‘R-Word’ Pledge Is No More
Ten years in, an initiative aimed at stomping out use of the word “retard” is evolving to embrace a new focus.
Special Olympics and Best Buddies said this week that their “Spread the Word to End the Word” campaign will segue into an effort dubbed “Spread the Word: Inclusion.”
The new push will emphasize respect and inclusion rather than highlighting an end to terminology that’s considered offensive to many with disabilities.
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“We know that exclusion persists beyond just language,” said Tim Shriver, Jr., co-founder of Spread the Word in a video posting about the changes. “Over 60 percent of people still believe that individuals with intellectual and developmental disabilities should be segregated in schools and the workplace. We need to create a new reality, one in which everyone — with or without an intellectual or developmental disability — is included.”
“Spread the Word to End the Word” originated in 2009 as a grassroots campaign. As a result of the group’s efforts, over 780,000 people have taken an online pledge to “support the elimination of the derogatory use of the r-word from everyday speech and promote the acceptance and inclusion of people with intellectual disabilities.”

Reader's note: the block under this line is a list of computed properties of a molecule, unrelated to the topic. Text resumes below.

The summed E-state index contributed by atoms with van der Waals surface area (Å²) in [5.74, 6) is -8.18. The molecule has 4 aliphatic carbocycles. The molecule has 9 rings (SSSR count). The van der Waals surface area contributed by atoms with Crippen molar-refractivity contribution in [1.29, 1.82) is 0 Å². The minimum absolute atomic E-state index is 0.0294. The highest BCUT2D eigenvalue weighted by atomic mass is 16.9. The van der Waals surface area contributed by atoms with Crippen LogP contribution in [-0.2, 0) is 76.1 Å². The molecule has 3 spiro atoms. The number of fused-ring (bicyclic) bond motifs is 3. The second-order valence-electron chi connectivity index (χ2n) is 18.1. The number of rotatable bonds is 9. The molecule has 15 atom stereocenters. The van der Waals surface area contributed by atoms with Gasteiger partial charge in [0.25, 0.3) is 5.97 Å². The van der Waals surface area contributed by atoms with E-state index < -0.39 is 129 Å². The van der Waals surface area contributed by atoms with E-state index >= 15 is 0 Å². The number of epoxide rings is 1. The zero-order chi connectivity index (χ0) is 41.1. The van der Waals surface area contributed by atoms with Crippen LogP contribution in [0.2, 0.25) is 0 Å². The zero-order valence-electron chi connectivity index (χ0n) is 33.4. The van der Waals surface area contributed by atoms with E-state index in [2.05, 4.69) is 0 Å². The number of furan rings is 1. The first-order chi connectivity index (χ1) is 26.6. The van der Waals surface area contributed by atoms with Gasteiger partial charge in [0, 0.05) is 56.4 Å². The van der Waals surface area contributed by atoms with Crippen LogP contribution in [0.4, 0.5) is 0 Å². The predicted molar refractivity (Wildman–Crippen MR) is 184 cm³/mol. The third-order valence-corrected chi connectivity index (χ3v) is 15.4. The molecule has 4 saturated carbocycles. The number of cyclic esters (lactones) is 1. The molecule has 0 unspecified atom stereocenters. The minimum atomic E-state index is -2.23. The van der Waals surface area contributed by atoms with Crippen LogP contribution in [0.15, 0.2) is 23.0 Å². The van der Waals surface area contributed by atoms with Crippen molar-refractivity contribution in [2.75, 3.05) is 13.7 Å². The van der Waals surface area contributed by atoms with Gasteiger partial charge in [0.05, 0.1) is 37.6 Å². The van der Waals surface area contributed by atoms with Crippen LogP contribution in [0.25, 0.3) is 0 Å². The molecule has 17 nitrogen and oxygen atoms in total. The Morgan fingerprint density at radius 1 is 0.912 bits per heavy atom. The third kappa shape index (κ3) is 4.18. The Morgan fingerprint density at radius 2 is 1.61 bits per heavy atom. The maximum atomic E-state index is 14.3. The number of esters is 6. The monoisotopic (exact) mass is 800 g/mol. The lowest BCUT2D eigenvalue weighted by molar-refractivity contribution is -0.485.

Rather than asking people to commit to a predefined pledge, the new incarnation of the initiative asks people to come up with their own commitment to help make inclusion a reality.
“From our work bringing together people with and without intellectual disabilities, we believe that inclusion is a skill — a skill that our world needs now more than ever. With this global, grassroots campaign, we are challenging all people to practice the skill of inclusion, develop it, model it and teach it,” said Soeren Palumbo, a co-founder of Spread the Word who works as senior director of global youth engagement at Special Olympics International.